Mayors to have more input in B.C.'s new policing deal with RCMP
The province has signed a 20-year deal with the RCMP, promising more input for local mayors, an opt-out clause and an opportunity to re-evaluate the contract every five years.
Justice Minister Shirley Bond said the biggest change from the previous contract is that mayors now have more control over policing costs and are able to question cost increases or directives that come from RCMP headquarters in Ottawa.
Mayors had previously complained they had little say on changes that have huge financial impacts on their municipality.
“For the first time, municipalities across the province will be able to influence cost and service decisions in an ongoing and co-ordinated way through a new UBCM Local Government Contract Management Committee,” Bond said during a press conference in Surrey.
Langley Mayor Peter Fassbender, who oversaw the contract negotiations on behalf of B.C. municipalities, said the new agreement gives local mayors the chance to be a part of a decision and discuss options with the local detachment commander instead of the previous scenario where additional costs were forced upon the municipality.
The funding formula between municipalities and the federal government will not change.
Municipalities with a population over 15,000 will pay 90 per cent of the policing costs while the federal government picks up the rest; Municipalities with a population between 5,000 and 15,000 pay 70 per cent of the cost while the federal government pays 30 per cent and municipalities with a population under 5,000 have the bulk of their costs covered by the provincial government.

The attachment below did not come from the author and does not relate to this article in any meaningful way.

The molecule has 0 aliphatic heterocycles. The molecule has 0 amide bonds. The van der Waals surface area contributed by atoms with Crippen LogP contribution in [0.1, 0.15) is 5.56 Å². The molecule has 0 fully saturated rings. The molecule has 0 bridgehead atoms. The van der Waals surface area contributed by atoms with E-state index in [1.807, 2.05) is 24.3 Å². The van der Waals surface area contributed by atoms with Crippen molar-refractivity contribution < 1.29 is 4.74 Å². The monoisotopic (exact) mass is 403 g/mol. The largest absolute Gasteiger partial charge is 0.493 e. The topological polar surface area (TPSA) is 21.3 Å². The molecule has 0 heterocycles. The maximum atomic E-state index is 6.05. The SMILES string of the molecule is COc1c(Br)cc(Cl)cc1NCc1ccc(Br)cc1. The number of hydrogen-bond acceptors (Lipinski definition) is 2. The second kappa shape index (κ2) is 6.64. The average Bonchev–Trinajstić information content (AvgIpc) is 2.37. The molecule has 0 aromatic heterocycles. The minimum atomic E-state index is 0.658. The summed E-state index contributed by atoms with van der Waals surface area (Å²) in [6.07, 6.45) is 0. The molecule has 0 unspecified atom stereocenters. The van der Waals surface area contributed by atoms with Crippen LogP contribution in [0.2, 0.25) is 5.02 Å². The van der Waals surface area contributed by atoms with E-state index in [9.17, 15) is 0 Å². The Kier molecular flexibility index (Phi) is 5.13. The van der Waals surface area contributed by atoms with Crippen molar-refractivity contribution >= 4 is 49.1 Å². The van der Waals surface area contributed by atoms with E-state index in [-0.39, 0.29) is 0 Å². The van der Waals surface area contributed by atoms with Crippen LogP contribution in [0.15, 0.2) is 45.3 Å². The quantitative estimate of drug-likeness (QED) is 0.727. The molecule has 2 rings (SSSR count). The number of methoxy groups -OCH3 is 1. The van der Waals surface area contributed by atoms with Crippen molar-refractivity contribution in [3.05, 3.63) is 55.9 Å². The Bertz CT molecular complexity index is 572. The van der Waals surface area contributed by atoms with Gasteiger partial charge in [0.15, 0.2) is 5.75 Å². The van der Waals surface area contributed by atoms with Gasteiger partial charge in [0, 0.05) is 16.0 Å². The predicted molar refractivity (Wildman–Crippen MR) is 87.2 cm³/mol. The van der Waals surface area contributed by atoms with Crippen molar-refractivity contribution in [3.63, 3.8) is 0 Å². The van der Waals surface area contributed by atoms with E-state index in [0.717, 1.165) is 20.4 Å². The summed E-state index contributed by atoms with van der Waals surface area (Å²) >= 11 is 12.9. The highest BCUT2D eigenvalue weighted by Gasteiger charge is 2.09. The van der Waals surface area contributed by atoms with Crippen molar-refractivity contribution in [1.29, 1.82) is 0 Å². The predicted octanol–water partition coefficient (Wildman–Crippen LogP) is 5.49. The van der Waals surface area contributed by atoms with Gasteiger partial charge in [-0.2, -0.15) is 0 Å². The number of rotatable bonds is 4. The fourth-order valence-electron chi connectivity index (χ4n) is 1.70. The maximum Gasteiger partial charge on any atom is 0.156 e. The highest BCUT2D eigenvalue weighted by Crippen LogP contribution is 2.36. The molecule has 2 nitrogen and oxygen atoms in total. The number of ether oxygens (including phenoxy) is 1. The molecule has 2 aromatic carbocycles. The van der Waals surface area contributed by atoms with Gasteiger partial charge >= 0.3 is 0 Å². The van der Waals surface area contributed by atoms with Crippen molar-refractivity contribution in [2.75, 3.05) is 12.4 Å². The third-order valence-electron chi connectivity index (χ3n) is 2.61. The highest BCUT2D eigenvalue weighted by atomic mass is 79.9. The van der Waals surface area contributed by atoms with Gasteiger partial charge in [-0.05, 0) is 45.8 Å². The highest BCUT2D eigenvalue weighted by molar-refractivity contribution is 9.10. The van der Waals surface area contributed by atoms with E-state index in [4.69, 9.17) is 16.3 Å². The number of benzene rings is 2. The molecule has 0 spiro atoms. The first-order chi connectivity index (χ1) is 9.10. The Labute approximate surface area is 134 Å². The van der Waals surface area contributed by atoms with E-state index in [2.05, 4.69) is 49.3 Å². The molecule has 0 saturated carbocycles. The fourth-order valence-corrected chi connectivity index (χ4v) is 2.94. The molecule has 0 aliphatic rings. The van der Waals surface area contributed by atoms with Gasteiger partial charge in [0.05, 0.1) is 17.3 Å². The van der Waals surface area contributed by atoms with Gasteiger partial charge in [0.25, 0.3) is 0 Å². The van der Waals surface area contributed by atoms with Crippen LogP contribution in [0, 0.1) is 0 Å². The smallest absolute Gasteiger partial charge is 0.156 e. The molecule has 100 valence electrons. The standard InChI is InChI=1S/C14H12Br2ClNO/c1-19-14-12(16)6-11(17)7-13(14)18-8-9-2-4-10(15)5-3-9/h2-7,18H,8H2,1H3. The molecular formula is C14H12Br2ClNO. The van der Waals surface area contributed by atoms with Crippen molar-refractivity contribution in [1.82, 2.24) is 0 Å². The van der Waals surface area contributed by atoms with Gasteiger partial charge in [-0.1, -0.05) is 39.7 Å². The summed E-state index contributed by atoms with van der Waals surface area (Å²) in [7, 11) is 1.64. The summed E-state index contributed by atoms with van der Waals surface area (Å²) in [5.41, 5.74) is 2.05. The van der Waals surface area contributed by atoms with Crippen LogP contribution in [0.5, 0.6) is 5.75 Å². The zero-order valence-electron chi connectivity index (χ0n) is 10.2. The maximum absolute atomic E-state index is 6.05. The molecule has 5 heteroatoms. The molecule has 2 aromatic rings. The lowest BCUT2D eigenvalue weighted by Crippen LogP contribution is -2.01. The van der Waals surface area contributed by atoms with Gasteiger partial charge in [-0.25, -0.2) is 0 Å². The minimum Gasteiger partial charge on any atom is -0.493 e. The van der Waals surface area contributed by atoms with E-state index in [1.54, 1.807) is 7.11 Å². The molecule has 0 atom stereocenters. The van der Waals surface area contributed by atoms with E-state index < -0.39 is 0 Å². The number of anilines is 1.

Municipalities will see a budget increase of less than one per cent this year. There is also the ability to review the contract every five years. Municipalities and the province can opt out of the contract with two years notice.
The province and the federal government reached a tentative agreement in November 2011 but only today released the actual contract. Bond had previously floated the idea of B.C. setting up its own provincial police force when the provincial and federal government reached a stalemate over negotiations in September, but critics now say that was just a negotiating tactic.
NDP MLA Mike Farnworth said he doesn’t see many significant changes over the last 20-year contract. “This is total status quo,” he said. “This government has no interest in playing hardball with the federal government whatsoever. Local government has tried harder than the province has.”
Farnworth said the contract doesn’t take into account the huge rise in policing costs associated with the omnibus crime bill that passed this month in the House of Commons.
Sidney Mayor Larry Cross said he believes negotiations have made RCMP senior manager more sensitive to the pressures on small communities with limited budgets.
“Our concerns has been arbitrary decisions made by senior management which flows down to us and have serious financial impacts on our municipality,” he said, raising the example of a recent directive to improve jail cells which the municipality cost over $100,000.